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Mary Beth Loewen

Mary Beth Loewen of Kodiak is a dancer whose studio is place for children to learn modern and traditional dance and to grow as human beings. Students can use movement to explore emotions.

    2017

  • Project Award
  • Choreography

Taking the Leap

Mary Beth Loewen’s pocket sounds like a wind chime in a Kodiak gale, a steady ping of texts from eleven staffers and 300 dancers. Her curly brown hair pulled back, a dancer’s posture hidden under a hooded sweatshirt, Loewen is usually in Xtratufs or trail running shoes, but she is just as comfortable performing in a 3-inch heel, or even 3-foot-high stilts, which she’s donned as Mother Ginger in several “Nutcrackers.”

No one else was willing to dance onstage on stilts wearing that enormous rainbow skirt with a mob of little dancers underneath. “That’s my personality — if I see a need I’m going to try and problem-solve it,” she explains. “A few years ago, we didn’t offer hip-hop on Kodiak and I thought that we needed it, so I found training and learned how to teach it.”

In order to open her Next Step Dance Studio in Kodiak back in 2016, she spent months working on a business plan, soliciting investors and applying for a small business loan. She cashed in leave and one retirement account from her years as a salmon research biologist for the Alaska Department of Fish and Game.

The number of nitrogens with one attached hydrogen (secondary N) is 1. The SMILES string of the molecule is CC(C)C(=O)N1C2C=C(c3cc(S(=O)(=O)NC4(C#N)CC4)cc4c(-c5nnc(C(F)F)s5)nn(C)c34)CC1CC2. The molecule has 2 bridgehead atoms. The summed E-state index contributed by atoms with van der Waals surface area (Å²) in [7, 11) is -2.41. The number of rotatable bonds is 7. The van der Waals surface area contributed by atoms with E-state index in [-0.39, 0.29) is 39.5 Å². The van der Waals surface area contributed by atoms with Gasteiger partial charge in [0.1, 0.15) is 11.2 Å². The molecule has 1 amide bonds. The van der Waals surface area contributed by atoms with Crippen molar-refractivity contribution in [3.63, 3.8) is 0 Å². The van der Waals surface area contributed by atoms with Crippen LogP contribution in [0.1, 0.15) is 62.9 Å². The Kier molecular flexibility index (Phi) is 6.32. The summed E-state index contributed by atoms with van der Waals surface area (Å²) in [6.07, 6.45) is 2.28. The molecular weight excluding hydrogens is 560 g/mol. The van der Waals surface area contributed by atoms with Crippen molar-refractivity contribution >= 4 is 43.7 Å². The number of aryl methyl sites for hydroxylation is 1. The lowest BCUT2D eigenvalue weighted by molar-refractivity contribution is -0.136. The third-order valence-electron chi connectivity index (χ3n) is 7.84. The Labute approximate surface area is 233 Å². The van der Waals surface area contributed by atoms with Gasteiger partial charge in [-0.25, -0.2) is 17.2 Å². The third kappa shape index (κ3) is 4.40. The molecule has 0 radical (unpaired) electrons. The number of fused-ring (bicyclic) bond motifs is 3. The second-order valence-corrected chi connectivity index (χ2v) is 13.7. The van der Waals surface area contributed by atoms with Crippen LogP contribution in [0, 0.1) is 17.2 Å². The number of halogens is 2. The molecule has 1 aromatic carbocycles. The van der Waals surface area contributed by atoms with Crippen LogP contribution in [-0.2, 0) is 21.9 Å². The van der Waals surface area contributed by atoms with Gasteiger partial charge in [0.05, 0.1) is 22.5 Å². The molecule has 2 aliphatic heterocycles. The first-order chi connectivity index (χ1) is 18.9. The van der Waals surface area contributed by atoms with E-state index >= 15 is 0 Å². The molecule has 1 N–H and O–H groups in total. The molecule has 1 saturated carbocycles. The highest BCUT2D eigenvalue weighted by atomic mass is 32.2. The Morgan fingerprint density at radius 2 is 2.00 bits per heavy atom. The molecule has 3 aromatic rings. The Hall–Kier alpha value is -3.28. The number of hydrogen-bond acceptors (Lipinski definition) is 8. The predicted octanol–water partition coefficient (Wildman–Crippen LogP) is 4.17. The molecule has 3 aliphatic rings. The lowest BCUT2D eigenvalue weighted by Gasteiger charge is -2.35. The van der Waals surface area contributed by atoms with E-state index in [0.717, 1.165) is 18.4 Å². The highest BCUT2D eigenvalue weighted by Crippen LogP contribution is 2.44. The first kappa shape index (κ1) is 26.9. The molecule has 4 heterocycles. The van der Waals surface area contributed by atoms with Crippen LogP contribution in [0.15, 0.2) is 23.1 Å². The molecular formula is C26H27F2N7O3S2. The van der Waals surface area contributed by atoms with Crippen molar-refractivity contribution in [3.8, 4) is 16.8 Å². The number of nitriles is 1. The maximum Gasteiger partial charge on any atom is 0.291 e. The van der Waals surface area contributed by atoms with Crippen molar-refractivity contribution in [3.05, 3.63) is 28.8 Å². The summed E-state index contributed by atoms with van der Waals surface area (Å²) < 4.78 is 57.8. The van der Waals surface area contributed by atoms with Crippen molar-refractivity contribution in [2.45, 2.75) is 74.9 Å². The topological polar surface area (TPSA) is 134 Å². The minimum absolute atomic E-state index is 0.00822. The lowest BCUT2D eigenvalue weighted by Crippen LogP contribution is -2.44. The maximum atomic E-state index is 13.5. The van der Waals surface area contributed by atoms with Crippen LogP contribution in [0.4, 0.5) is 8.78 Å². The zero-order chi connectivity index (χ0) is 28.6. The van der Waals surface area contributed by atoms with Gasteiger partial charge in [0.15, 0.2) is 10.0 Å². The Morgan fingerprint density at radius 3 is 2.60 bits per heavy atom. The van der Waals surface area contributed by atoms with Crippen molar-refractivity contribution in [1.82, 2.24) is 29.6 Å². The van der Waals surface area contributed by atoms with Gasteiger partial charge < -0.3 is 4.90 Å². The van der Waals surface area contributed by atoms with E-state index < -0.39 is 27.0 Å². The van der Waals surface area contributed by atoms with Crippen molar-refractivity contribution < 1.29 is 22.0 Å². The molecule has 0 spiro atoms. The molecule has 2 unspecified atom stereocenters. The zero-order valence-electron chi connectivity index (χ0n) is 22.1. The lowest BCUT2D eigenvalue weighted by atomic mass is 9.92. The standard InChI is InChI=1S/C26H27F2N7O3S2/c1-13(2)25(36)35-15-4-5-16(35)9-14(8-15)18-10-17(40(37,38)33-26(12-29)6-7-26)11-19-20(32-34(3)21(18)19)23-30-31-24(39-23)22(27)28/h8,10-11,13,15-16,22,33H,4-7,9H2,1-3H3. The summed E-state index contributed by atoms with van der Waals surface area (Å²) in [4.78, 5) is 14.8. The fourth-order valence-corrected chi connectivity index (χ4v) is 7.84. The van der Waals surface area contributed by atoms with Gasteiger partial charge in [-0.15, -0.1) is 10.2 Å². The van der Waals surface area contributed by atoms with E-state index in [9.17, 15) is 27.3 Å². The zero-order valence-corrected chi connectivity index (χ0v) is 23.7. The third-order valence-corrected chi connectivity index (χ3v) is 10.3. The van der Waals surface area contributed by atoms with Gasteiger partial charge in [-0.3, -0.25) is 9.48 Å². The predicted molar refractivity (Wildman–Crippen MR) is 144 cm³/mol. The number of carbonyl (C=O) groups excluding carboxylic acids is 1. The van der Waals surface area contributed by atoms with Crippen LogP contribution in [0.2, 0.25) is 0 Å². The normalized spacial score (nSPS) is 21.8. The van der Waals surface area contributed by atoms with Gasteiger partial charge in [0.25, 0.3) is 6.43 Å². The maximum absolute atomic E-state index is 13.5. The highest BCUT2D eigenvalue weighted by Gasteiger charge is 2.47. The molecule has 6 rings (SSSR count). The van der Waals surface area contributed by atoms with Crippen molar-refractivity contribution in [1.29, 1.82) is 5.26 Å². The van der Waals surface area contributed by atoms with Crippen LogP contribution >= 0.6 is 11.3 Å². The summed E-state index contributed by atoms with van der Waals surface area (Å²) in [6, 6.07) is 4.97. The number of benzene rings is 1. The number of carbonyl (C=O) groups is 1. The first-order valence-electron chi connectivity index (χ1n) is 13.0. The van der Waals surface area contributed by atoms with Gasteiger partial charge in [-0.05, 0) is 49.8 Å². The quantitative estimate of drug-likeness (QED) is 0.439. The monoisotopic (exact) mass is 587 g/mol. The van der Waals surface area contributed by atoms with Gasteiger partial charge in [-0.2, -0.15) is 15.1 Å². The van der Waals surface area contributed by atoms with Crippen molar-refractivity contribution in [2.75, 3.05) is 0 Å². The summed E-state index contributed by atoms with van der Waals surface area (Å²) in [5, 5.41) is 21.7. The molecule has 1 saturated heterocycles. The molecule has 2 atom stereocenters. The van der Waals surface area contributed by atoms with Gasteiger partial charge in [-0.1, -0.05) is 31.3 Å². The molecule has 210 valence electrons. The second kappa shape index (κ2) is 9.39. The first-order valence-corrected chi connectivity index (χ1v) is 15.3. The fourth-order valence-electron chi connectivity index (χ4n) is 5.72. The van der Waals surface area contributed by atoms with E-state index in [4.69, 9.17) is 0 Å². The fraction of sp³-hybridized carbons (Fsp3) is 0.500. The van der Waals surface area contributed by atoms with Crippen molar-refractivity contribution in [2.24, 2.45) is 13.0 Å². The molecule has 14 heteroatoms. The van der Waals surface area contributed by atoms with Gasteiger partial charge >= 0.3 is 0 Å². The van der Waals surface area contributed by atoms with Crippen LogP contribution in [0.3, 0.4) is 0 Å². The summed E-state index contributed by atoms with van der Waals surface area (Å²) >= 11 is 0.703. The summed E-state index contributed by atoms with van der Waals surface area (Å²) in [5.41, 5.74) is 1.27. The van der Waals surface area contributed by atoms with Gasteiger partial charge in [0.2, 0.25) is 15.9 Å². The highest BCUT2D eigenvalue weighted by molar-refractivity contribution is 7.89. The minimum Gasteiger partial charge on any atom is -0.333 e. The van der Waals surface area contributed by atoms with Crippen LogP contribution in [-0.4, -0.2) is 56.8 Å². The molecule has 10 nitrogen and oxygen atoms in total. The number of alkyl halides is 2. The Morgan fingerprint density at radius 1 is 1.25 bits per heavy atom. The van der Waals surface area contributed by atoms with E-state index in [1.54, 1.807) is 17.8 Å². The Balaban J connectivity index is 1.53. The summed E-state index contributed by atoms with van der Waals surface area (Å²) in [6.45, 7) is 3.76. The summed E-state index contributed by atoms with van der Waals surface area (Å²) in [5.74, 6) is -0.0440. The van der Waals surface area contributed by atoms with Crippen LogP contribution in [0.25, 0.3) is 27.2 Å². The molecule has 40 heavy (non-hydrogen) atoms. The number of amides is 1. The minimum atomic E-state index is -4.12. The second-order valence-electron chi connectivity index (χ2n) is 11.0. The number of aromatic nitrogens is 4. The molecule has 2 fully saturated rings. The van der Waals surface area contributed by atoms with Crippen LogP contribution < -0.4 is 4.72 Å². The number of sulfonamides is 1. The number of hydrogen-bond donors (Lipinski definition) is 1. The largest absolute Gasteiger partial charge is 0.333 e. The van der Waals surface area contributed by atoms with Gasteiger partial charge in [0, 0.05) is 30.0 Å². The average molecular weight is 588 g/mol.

These days, instead of traveling to Board of Fish meetings, trips off-island usually include a rental car trunk filled with sequined hairpieces, garlands, and yards of tulle.

“And I don’t even like glitter.”

Fish scales were the sparkliest part of her previous work, sampling smolt and collecting fin clips at remote field camps.

“Working for ADF&G, I felt I was doing good work for the state and our economy. Owning the studio, I’ve had to refocus on what I can do for Kodiak. To make it a place people enjoy living, to build things into the community that I love, like the arts, valuing education, inclusivity.”

Since starting the dance studio, she writes lists on poster-sized easel pads. Her husband jokes that it makes terrible living room wallpaper if you’re trying to relax. Loewen seems to thrive on the details — costumes, lighting, sets, music. Her parent handbook is 24-pages long. Last year she calculated that it takes about an hour of work per minute of choreography when she’s creating pieces for performances.

“There’s finding the music, listening to the same 4-to-10 second snippet incessantly, creating in my head and then writing it down, making sure it shows off the students’ skills and highlights what they can do.”

Loewen wants the studio to be a 3rd place, a sort of social environment where “kids can come on their own, without needing their parents around, and feel a sense of ownership. They know they’re going to be welcomed by people who are sincerely happy to see them. They know they’ll be accepted as they are.”

She says, “We talk a lot about using dance to teach these kids how to be good human beings. We could use anything, but our specialty happens to be dance because it’s a great mechanism for that. It’s hard work, art and physicality all together with music.”

Ballet student Krista Simpler says, “Dance forces me to be in the present. You have to focus on what you’re doing, and it makes you forget anything negative that’s happened during the day. You can let it all go.”